“The thought of what was involved was very stressful but surprisingly it came together quite nicely in the end. There was quite a bit to do – to get all the paperwork together, but by chipping away at it, on the day of the assessment with my line manager, it ran very smoothly.

Now that I have all the work together in one place, it will be far easier the next time, and much easier to add bits to it as I go along.”

Revalidation provides benefits for you as a nurse or midwife but also to the people you care for. It encourages a culture of sharing, reflection and improvement and will be an ongoing process throughout your career.

Below are some useful tips we think might help you through the process.

Top 7 tips

1. Prepare for your revalidation 6 months in advance.

It’s not just a case of pulling your paperwork together, you will also need to prepare yourself mentally and emotionally for your reflective pieces.

2. Speak to someone who has already been through the process.

Ask questions and make notes so you know what is required.

3. Always link your experiences to the NMC code.

Appraisers and Confirmers will look at how you have incorporated the code and made it a part of your working life as a healthcare professional.

4. Keep all your paperwork together.

Add your training insights and reflections to the back of the certificate whilst they’re fresh in your mind.

5. Read articles and magazines.

A good few months before your revalidation, giving you time to digest and apply the information.

6. Get feedback from colleagues and patients you have a good rapport with.

Remember, to ask for consent and explain that you need the feedback for your revalidation.

7. Enjoy it! It’s your chance to showcase the amazing work you are doing!


Revalidation: E-Learning and Diabetes


Its Diabetes awareness week 13th June to 20th June 2016, so take this opportunity to refresh your knowledge by completing some of the e-learning modules available to you.

Virtual College National Patient Safety Suite has number of on-line modules available to qualified nurses and can be accessed via this link.

Developed by  Diabetes UK and BUPA, ‘Diabetes in healthcare’ is an introductory e-learning programme that covers type 1 and type 2 diabetes and can be accessed via

Open Learn, part of the Open University provides a number of free learning courses that raise awareness of diabetes, diagnosis and associated complications and can be accessed via—learningoutcomes#

More learning opportunities:

Prostate Cancer UK provides a suite of free e-learning modules that can help you to understand about risk factors, treatment plans and diagnosis of prostate cancer, along with the care and treatment provided. These modules can be found at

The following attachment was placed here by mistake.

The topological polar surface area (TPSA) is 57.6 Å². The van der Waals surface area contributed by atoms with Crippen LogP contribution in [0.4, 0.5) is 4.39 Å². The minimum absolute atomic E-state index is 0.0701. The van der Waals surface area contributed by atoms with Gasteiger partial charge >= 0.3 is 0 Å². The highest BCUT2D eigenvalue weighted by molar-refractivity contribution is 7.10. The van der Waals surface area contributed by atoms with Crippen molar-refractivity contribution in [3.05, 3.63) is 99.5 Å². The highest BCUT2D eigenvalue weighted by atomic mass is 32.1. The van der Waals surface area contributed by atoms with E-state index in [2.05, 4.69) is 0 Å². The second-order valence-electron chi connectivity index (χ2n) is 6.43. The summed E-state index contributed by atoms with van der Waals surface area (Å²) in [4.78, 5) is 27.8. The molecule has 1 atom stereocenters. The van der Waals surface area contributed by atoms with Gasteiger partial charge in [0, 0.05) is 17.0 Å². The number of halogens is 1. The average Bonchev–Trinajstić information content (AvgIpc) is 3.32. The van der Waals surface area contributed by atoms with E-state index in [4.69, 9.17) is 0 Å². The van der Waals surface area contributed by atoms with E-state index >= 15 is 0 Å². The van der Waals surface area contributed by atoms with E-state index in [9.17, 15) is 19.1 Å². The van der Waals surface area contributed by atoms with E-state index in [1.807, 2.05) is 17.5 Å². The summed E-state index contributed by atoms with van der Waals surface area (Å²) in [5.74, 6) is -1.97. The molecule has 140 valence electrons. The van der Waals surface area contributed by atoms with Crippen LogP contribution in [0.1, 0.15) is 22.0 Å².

The Social Care Institute for Excellence has developed a new e-learning module that focuses on the Mental Capacity Act. Published in March 2016 this is a brand new resource and is free to use. It can be accessed from

Nurses – remember any new learning (or old learning seen with different eyes) can help you to meet your revalidation requirements.

So go on, make sure every bit of your learning counts and give some of the learning modules a go and complete your CPD and reflective accounts form both of which can be accessed from -templates/

Please note: NHS Professionals accepts no responsibility of the content of other websites linked in this article.


Developing your portfolio

All Bank Members are expected to maintain continuing professional development (CPD) and take a life-long learning approach to maintaining professional competence.

CPD is not just for qualified nurses

Although it is not a requirement for registered nurses to complete a portfolio of evidence for revalidation, the Nursing and Midwifery Council (NMC) strongly recommend that you do so.

Developing a professional portfolio is not difficult. Whether you are a nurse, other healthcare professional or care support worker, with a little preparation and commitment it can become a regular activity to support your learning.

Professional portfolios can be used to:

  • Support revalidation for qualified nurses
  • Fine tune clinical skills
  • Develop business skills
  • Support career progression
  • Increase the chances of getting a job you really want
  • Maximise employment potential
  • Access formal education programmes